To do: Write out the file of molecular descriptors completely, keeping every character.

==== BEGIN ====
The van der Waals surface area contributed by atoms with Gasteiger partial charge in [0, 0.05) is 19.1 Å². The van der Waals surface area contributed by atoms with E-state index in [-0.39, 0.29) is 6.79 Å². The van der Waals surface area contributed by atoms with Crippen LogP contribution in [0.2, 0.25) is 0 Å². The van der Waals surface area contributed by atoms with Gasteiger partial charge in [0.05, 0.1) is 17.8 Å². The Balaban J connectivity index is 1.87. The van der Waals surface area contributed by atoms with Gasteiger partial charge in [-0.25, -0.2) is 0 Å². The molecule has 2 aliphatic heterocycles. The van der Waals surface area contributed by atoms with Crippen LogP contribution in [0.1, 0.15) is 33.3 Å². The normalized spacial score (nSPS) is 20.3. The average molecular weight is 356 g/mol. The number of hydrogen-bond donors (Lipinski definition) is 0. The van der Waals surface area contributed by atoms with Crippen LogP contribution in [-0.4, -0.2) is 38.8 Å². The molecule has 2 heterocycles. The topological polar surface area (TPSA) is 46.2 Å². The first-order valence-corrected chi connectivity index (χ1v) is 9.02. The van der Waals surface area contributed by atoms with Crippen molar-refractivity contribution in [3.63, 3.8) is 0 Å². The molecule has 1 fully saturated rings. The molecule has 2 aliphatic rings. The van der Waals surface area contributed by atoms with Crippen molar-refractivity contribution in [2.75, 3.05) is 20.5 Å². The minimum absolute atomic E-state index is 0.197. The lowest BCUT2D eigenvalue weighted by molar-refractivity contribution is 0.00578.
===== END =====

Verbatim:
The van der Waals surface area contributed by atoms with Gasteiger partial charge in [0, 0.05) is 19.1 Å². The van der Waals surface area contributed by atoms with E-state index in [-0.39, 0.29) is 6.79 Å². The van der Waals surface area contributed by atoms with Crippen LogP contribution in [0.2, 0.25) is 0 Å². The van der Waals surface area contributed by atoms with Gasteiger partial charge in [0.05, 0.1) is 17.8 Å². The Balaban J connectivity index is 1.87. The van der Waals surface area contributed by atoms with Gasteiger partial charge in [-0.25, -0.2) is 0 Å². The molecule has 2 aliphatic heterocycles. The van der Waals surface area contributed by atoms with Crippen LogP contribution in [0.1, 0.15) is 33.3 Å². The normalized spacial score (nSPS) is 20.3. The average molecular weight is 356 g/mol. The number of hydrogen-bond donors (Lipinski definition) is 0. The van der Waals surface area contributed by atoms with Crippen LogP contribution in [-0.4, -0.2) is 38.8 Å². The molecule has 2 heterocycles. The topological polar surface area (TPSA) is 46.2 Å². The first-order valence-corrected chi connectivity index (χ1v) is 9.02. The van der Waals surface area contributed by atoms with Crippen molar-refractivity contribution in [3.63, 3.8) is 0 Å². The molecule has 1 fully saturated rings. The molecule has 2 aliphatic rings. The van der Waals surface area contributed by atoms with Crippen molar-refractivity contribution in [2.75, 3.05) is 20.5 Å². The minimum absolute atomic E-state index is 0.197. The lowest BCUT2D eigenvalue weighted by molar-refractivity contribution is 0.00578.